|Typical life and death of a new post.|
I’m guessing that we wargame bloggers enjoy a lot of our traffic from each other’s blog rolls. My blog roll is quite long but defaults to the first 25, the most that Blogger allows me to show. I’ve just checked my blog roll as I write. The 25th item is two days old and the other 24 are only one day old. Anything older does not appear unless you elect to ‘Show All’.
I remember a time when posts shown were much older, but as new interests have arisen I've added new blogs, thus increasing competition between them. Now they fight for daylight before falling off the bottom of the list. That presumes that visitors even get to the bottom of the list. In so far as fellow bloggers enjoy traffic diverted from this blog, they only enjoy it for 24 hours and I guess this is largely reciprocated.
This begs questions about the ideal frequency of publication. Every 3 days? Every day? Every hour? That is a slippery slope leading to obsession and is to be resisted. Unless I have something pressing to say, I'm now inclined to revert to a roughly weekly frequency.
|All time favourites.|
Some posts achieve longevity. Google moves in mysterious ways, but in so far as you can explain the popularity of a post it's probably because it's a relatively rare source of reference or it offers something of ongoing practical use.
In contrast to other forms of social media like Twitter or Facebook, blog posts are typically long and considered, can take considerable time to write and compare very favourably with articles in printed media. This is certainly exemplified by blogs like Norm’s Battlefields and Warriors or Steven Thomas’s Balagan. My own posts are much more economical/superficial but they still take quite a long time to write, illustrate and arrange. It just seems a pity that so much effort results in something which generally enjoys only a very ephemeral life.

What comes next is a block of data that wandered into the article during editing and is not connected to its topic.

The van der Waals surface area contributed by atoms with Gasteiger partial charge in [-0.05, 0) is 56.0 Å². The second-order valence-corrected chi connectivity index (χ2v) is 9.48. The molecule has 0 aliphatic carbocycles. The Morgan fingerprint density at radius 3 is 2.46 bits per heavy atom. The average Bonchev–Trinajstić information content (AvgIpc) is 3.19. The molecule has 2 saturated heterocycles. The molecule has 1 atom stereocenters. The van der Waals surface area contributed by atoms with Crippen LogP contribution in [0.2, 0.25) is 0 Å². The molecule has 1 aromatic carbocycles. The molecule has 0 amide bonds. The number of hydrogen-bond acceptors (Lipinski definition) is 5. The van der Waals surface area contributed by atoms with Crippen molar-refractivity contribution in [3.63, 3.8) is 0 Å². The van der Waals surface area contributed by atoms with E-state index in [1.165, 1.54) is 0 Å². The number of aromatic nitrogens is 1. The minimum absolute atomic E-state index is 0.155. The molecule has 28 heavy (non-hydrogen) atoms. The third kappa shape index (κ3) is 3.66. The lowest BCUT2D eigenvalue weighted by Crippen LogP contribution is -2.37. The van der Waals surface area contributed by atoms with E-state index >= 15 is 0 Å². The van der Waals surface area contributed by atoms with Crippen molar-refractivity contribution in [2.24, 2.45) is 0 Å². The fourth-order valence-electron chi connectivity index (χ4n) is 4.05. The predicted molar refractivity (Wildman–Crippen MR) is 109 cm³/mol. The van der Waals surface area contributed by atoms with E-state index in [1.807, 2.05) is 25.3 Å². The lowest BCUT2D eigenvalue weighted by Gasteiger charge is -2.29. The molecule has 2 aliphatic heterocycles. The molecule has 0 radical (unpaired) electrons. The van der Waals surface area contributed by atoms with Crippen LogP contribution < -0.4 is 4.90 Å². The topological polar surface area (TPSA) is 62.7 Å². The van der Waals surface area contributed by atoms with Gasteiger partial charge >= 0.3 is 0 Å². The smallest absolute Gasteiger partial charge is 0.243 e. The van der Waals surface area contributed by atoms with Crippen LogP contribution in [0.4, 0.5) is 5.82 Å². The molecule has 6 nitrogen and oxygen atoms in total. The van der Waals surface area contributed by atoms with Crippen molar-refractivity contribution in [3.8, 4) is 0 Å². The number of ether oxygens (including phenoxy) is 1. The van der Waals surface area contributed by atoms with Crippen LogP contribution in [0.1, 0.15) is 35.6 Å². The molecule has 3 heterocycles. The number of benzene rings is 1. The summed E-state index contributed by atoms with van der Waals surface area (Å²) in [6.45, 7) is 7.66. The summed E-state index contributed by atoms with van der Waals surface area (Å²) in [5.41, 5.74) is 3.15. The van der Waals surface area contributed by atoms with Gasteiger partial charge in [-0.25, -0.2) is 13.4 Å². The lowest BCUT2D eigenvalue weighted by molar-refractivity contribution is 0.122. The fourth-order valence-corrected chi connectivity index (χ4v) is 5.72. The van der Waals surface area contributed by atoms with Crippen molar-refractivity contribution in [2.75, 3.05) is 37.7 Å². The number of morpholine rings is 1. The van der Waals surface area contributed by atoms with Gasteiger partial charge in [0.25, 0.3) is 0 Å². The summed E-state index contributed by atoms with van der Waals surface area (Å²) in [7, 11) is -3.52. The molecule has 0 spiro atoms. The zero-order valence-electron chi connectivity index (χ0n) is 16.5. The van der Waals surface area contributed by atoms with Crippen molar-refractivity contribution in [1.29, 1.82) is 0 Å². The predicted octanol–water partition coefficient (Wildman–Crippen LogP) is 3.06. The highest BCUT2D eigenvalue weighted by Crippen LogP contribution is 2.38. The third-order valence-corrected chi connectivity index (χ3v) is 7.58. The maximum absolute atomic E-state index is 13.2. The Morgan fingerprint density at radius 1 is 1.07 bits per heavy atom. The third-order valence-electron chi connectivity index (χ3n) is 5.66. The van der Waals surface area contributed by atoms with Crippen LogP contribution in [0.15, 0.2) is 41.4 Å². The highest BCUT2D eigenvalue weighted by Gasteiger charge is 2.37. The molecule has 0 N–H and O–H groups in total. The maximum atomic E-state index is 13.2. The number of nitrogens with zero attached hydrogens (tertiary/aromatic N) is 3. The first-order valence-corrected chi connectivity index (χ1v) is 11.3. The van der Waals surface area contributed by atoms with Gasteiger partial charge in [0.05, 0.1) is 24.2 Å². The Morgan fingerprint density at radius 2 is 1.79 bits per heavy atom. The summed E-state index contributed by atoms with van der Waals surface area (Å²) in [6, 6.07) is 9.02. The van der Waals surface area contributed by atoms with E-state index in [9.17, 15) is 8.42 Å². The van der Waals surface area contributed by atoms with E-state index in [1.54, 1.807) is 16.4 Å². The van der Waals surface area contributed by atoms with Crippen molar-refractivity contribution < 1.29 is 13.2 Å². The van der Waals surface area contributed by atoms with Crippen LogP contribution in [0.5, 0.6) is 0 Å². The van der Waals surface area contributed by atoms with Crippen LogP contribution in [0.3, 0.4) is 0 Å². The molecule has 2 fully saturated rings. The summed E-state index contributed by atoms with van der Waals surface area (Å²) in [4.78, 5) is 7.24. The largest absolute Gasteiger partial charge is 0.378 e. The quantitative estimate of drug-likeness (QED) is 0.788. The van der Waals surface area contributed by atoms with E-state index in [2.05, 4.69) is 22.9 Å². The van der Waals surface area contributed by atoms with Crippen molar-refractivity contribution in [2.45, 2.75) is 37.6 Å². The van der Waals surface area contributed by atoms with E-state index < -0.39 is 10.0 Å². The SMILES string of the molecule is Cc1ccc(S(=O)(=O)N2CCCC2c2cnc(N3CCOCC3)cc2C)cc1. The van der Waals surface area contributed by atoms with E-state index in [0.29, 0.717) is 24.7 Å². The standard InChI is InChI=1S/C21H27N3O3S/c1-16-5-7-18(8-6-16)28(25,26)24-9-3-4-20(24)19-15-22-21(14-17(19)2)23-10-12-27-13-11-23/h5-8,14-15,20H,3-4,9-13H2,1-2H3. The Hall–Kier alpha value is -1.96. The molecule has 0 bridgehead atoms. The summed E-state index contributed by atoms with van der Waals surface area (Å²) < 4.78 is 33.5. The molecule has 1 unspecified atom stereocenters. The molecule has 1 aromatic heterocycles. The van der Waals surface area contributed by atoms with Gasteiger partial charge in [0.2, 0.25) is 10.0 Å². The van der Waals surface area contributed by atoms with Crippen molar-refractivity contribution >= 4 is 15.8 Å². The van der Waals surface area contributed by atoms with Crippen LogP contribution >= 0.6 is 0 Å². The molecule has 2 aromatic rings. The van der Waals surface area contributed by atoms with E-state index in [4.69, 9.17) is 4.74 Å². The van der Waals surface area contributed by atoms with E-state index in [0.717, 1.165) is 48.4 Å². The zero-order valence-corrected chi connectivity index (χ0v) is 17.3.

I guess most wargame bloggers are pretty ‘old school’ and take pride in a process which is little different to traditional print media publishing. But I also know that I'm not the only blogger to entertain doubts.
I don't personally do Facebook but I know people who do. Post an interesting or appealing photo straight from your smartphone and you immediately receive a barage of 'Likes' and pithy comments. I fear that I'm beginning to sound narcissistic but I do know that this sort of response provides validation and is psychologically much more rewarding than the feeling that you are publishing into a void.
Where is all this leading? Well, I'm not planning to give up just yet or to make any radical changes, but I am seriously wondering whether from an objective point of view an essentially print-media process with a large overhead in time and effort is a good match for a contemporary Internet audience.
I have some more rants to make. Otherwise I will try to create posts which have more content of lasting value.
|Audience growth since inception. January|
2020 is incomplete, hence the cliff-face dip.
All of this begs the question of why we blog at all. If I have a few daytime hours at home without fear of interruption, I'm more likely to spend my time painting. Blog posts usually start life on my smartphone (a Galaxy Note with stylus) during train journeys, in any waiting situation, or in any other odd pocket of time, and are finished on a PC mostly during sleepless nights (as now).
Blogger is theoretically straightforward but positioning pictures and controlling formatting can be annoyingly tricky. Fortunately I have a background in web creation and can get under the bonnet to adjust the HTML. No such problems with Facebook.
Given this working practice, it doesn't really compete with other activities, but if I didn't do the blog I could be using the time to study wargame rules or to pursue other interests.
But I still haven't explained why I do it. Generally it's to remain connected with something that fascinates me and would engage my thoughts in any event. In particular I get the most reward from feedback about ideas I'm floating, e.g. what basing to adopt for a particular game or how to paint something.